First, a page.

Blog

What’s On Your Wish List? Archives Edition

November 2, 2018
Illustration of Chiasmodon niger stomach contents by NYZS field staff artist Else Bostelmann, 1934
Photo caption

Illustration of Chiasmodon niger stomach contents by NYZS field staff artist Else Bostelmann, 1934

All images reproduced by permission of the Wildlife Conservation Society Archives

The first in a series of posts looking at how sustainability for collections can also be sustainable for institutions.

Where would you go if you wanted to write the history of a zoo?

To its archives, of course!

In New York, this place is the Wildlife Conservation Society Library and Archives (WCS), which houses a breadth of material relating to the history of the organization. Founded in 1895 as the New York Zoological Society, the organization runs the Bronx Zoo and the New York Aquarium, as well as the Central Park, Prospect Park, and Queens Zoos. Their collection includes institutional records, among them materials about exhibits at these locations as well as about WCS’s wildlife conservation fieldwork, together with zoological memorabilia, artwork, and more.

In 2015, the WCS Archives was awarded an NEH Sustaining Cultural Heritage Collections planning grant to develop a Conceptual Preservation Design Plan for the relocation of their archives. Bringing together specialists in archives, facilities, preservation environmental management, mechanical systems engineering, architecture, and sustainable design, WCS conceived of its ideal space.

In the years leading up this grant project, WCS had invested in its archives, expanding to a staff of three. Yet, they write that “in spite of improvements [to storage spaces] developed by Archives staff through preservation practices and policies, we have been aware that that we are fighting an uphill battle.”* The current storage environment is insufficient with regard to space and climate control needs for the collections, with numerous other difficulties including work areas for visiting researchers and proximity of staff offices to storage.

In response, WCS administration proposed renovation of currently unused space in an existing building. Its SCHC planning grant and resulting white paper outline the renovation plan for that space as well as lessons learned through this initial phase.

Program from the Bronx Zoo’s opening day, November 8, 1899
Photo caption

Program from the Bronx Zoo’s opening day, November 8, 1899

All images reproduced by permission of the Willdife Conservation Society Archives
Title page of Volume 1 of the scrapbook collection compiled by first Bronx Zoo Director William Hornaday on his various wildlife campaigns, 1909
Photo caption

Title page of Volume 1 of the scrapbook collection compiled by first Bronx Zoo Director William Hornaday on his various wildlife campaigns, 1909

All images reproduced by permission of the Willdife Conservation Society Archives

Some of the WCS Archives’s hot button issues included:

Preservation Climate: The new storage area would maintain a range of 45-60 degrees Fahrenheit and 35-55% relative humidity, with seasonal set points. This flexibility will decrease the work load on mechanical systems and save energy costs. Climate for work areas takes “human comfort” into account, with goals of 65-70 degrees Fahrenheit and 35-50% relative humidity year-round. The Archives has access to cold storage off site, so it plans to include three mobile freezer units to house heat-sensitive materials during processing.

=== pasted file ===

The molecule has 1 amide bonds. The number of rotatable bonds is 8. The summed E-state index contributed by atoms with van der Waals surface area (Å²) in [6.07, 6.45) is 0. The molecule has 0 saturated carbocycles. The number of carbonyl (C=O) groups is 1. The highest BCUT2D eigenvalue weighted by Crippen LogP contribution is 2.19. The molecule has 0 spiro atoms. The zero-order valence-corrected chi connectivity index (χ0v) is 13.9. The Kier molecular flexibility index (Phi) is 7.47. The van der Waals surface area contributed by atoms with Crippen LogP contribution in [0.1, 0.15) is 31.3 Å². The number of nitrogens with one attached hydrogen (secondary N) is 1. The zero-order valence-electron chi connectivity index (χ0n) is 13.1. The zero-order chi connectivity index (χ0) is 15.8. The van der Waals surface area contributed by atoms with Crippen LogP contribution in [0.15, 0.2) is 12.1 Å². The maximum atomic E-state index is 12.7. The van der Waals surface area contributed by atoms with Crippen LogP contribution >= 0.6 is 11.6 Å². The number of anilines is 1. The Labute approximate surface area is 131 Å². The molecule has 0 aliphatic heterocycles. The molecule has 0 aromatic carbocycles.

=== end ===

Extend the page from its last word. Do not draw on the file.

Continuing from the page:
Storage Space: The plan considers thirty years of collections growth and proposes to install compact shelving units, flat files, and art racks. The compact shelving would be high enough off the floor to account for possible minor flooding. The height was also determined with energy efficiency in mind, balancing needs for air flow, sprinklers, and lighting with minimizing unused space.

Work Space: The staff would have offices and processing areas adjacent to storage, a big improvement from the current situation in which offices are in a separate building! There would also be multipurpose spaces for researchers, classes, and exhibits. WCS would plan to utilize the building’s high ceilings and create more floor space by installing a mezzanine.

Cost and Energy Savings: It almost goes without saying that renovating an existing space is more cost effective than a new build – especially in New York City. The new archives would tap into existing microturbines, a green and cost-effective energy source. A box-within-a-box design, in which freestanding interior walls will sit six inches from the existing walls, would be a high up-front cost. In the long term, however, this design should make preventive conservation more economically sustainable by better insulating the archives and acting as a vapor barrier.

This first “Preparatory” phase also resulted in cost estimates for the next two phases: “Design” and “Final Production.” The WCS Archive staff reflected that this planning grant will be essential for gaining support for the next phases from their administration and, in the short term, has strengthened relationships and communication between Archives and Facilities.

Do you have a long-term collections care goal that could benefit from a planning grant? Learn from others! The white paper from this project and other NEH funded projects are available online in the Funded Projects Query.

*Madeleine Thompson, “Development of the WCS Archives Conceptual Preservation Design Plan White Paper” 1 November 2016, p. 1.